Yes, that’s just as bad as it sounds. Amazon couriers can receive a measly five bucks if customers tell Alexa to “thank my driver.” For a company that continues to come under serious scrutiny for employee treatment, this couldn’t come across worse. Furthermore, it’s a flimsy incentive for workers to compete with one another. The first five employees with the most thank yous receive a $20,000 prize. Half is donated to a selected charity. And only the first one million drivers are awarded $5.
Of course, knowing it’s a promotion to celebrate the milestone of 15 billion delivered parcels says enough. If it looks like a corporate ploy and sounds like a corporate ploy. But Beryl Tomay, VP of Last Mile Delivery at Amazon, would have you believe it’s all about the workers. “For drivers, it’s more than just the packages that they deliver — they form relationships with customers, provide support to the community in tough moments, and sometimes play the role of the unexpected hero.”
Heroes Deserve Respect And Fair Treatment, Last We Checked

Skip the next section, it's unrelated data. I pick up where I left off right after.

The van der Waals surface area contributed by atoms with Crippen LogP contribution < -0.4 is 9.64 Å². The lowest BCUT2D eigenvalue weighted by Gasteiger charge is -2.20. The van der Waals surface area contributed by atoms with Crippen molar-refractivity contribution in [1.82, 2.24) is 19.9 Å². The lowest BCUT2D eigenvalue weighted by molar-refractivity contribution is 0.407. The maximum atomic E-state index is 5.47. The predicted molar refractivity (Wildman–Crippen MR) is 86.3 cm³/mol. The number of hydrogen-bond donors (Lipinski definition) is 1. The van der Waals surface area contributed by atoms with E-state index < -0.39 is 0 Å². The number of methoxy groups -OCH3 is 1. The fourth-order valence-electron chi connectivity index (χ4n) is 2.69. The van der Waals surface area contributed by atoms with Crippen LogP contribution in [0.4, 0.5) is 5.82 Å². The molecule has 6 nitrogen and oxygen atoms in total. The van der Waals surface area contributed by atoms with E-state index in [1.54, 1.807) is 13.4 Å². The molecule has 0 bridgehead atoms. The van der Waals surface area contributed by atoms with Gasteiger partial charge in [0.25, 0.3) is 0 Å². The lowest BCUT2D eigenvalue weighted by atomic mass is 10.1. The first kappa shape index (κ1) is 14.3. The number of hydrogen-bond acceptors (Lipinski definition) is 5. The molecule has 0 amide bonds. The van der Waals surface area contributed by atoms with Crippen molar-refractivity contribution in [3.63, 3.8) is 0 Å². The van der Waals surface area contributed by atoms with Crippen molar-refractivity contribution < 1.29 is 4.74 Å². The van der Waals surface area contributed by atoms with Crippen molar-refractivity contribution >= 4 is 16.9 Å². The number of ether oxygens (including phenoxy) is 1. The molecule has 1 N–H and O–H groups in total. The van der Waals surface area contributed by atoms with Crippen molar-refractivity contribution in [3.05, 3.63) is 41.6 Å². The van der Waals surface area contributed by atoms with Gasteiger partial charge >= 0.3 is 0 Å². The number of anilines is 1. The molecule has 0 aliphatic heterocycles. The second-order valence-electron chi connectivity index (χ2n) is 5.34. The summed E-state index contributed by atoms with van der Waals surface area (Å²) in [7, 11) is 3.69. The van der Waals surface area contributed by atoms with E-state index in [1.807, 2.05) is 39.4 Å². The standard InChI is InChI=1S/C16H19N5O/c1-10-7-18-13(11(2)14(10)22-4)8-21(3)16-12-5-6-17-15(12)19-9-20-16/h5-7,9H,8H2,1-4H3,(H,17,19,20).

Pity that these “heroes” are strangely ill-valued by the company that employs them. Almost all couriers contracted earn $18 – 25 an hour. Substandard pay for working long, late hours and often putting themselves in danger. According to a VICE report, drivers are still peeing in bottles due to insufficient break times, and even losing their lives to deliver packages from a company that loves to pretend they care.
They’ve even denied a driver Amazon-branded apparel to reassure citizens in crime-heavy neighborhoods that they’re getting a package and not a burglar. Amazon’s answer? No company clothes until a month in. They’ll just have to deal with being threatened with firearms or mauled to death simply trying to drop off a package. Let’s not also forget that Amazon spent $4.3 million dollars on union-busting consultants last year.
The ratio of inflation to income is horrifically off-balance. Five dollars is a drop in a massive ocean of barely attainable necessity. If you happen to have an Alexa unit, you could maybe make a courier’s life microscopically better. Still, “better than nothing” shouldn’t be the accepted mantra towards employment rights and pay.